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CPSC Recalls Trampolines Over Risk of Injury

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Trampolines are already a dangerous product to begin with, so it’s not surprising to hear about the recent recall of one product. The U.S. Consumer Product Safety Commission recently announced the voluntary recall of Bravo Sports Trampolines due to of injury from falling. The recall includes 160,000 trampolines imported from China by Bravo Sports of Santa Fe, California and were sold between 2007 and 2010 for $200 to $400.

According to the CPSC, if the trampolines are improperly assembled, the legs or railing can bend and break off during use. So far, Bravo has received 247 reports of trampoline top rails or legs bending or breaking related to the faulty construction of the trampolines.

The recall includes all AirZone and VeriFlex trampolines, which were sold in 12, 13, or 14-foot models in blue, yellow, and red. Consumers are warned to immediately stop using their affected trampolines and contact Bravo Sports for instructions on how to inspect trampolines for the problem and how to reassemble the support pieces. The company will also replace any top rail or leg pieces damaged by jumping.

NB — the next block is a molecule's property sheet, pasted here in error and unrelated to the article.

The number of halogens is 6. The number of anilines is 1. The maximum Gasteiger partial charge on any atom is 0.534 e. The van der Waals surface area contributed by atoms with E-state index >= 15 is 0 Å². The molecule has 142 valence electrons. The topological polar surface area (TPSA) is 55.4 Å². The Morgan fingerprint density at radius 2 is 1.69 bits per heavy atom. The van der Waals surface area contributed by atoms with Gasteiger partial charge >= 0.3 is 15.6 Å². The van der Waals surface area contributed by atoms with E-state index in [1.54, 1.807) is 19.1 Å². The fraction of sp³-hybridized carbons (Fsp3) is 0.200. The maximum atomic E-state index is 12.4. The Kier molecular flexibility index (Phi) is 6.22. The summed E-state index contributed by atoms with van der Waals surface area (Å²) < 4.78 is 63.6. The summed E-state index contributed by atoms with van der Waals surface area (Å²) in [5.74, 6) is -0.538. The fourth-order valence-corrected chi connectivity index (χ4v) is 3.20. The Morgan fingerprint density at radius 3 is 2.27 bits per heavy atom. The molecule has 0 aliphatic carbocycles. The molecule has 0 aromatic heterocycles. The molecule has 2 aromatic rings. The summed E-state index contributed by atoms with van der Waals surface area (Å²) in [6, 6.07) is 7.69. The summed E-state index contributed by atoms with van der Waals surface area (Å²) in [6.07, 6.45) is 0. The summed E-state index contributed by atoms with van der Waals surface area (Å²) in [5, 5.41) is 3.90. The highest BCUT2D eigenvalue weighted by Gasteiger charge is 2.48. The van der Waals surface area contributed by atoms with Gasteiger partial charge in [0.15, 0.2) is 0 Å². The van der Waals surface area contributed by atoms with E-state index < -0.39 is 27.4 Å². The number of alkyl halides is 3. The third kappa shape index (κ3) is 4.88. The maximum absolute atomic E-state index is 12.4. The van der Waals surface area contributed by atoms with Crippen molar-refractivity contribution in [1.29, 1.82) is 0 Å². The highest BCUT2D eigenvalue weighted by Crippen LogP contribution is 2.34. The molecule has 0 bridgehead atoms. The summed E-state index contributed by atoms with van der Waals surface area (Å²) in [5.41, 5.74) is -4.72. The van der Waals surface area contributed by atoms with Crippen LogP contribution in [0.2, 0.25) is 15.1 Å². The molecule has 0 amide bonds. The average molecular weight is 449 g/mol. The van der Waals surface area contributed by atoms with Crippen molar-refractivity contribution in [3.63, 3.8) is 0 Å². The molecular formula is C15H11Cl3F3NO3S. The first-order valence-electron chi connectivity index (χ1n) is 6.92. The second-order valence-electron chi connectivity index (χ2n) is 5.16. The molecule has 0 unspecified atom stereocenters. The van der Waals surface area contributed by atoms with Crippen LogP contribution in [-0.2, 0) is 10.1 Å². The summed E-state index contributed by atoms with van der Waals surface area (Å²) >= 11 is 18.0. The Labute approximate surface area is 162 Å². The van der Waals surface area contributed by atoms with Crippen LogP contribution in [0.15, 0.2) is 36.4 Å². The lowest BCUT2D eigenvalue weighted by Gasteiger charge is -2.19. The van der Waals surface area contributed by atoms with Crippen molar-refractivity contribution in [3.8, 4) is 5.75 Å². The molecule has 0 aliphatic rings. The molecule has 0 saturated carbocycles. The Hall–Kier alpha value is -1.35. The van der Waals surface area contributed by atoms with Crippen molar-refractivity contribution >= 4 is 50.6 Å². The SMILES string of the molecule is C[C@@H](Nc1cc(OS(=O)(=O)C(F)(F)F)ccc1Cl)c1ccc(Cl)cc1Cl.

While jumping on the trampoline is a popular activity for children, most parents don’t realize the dangers that lie in allowing children to jump unsupervised or by allowing more than one child to jump at a time. In addition, most parents don’t realize the large number of injuries sustained while jumping on the trampoline. In fact, according to a Consumer Reports analysis of Consumer Product Safety Commission Data on trampoline injuries, 100,000 children went to the emergency room in 2008 alone. Approximately 30,000 had fractures, while others suffered internal organ damage or spinal, neck or head injuries.

If you do allow your children to use the trampoline, check out safety advice from the American Academy of Orthopaedic Surgeons. However, it’s best to avoid use altogether.

2 Comments

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  1. Stephen Davis says:
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    I would like to point out one very misleading mistake in this piece, where the author states:

    “Bravo has received 247 reports of injury related to the faulty construction of the trampolines.”

    This is not correct and if he had read the initial press release correctly, one that is even linked from the same paragraph, he would note that in actual fact the statistic is as follows:

    “..Bravo has received 247 reports of top rails bending or breaking during normal use. Four injuries have been reported due to the bending and breaking of trampolines.”

    This mistake changes the context of the piece entirely. I have absolutely no connection to the manufacturer whatsoever but you need to be careful what you write, even more so when you are directly linking to the original article.

  2. David Mittleman says:
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    Thanks for pointing that out, Stephen. I have made the appropriate changes. Also, thanks for reading.

    Best,

    David Mittleman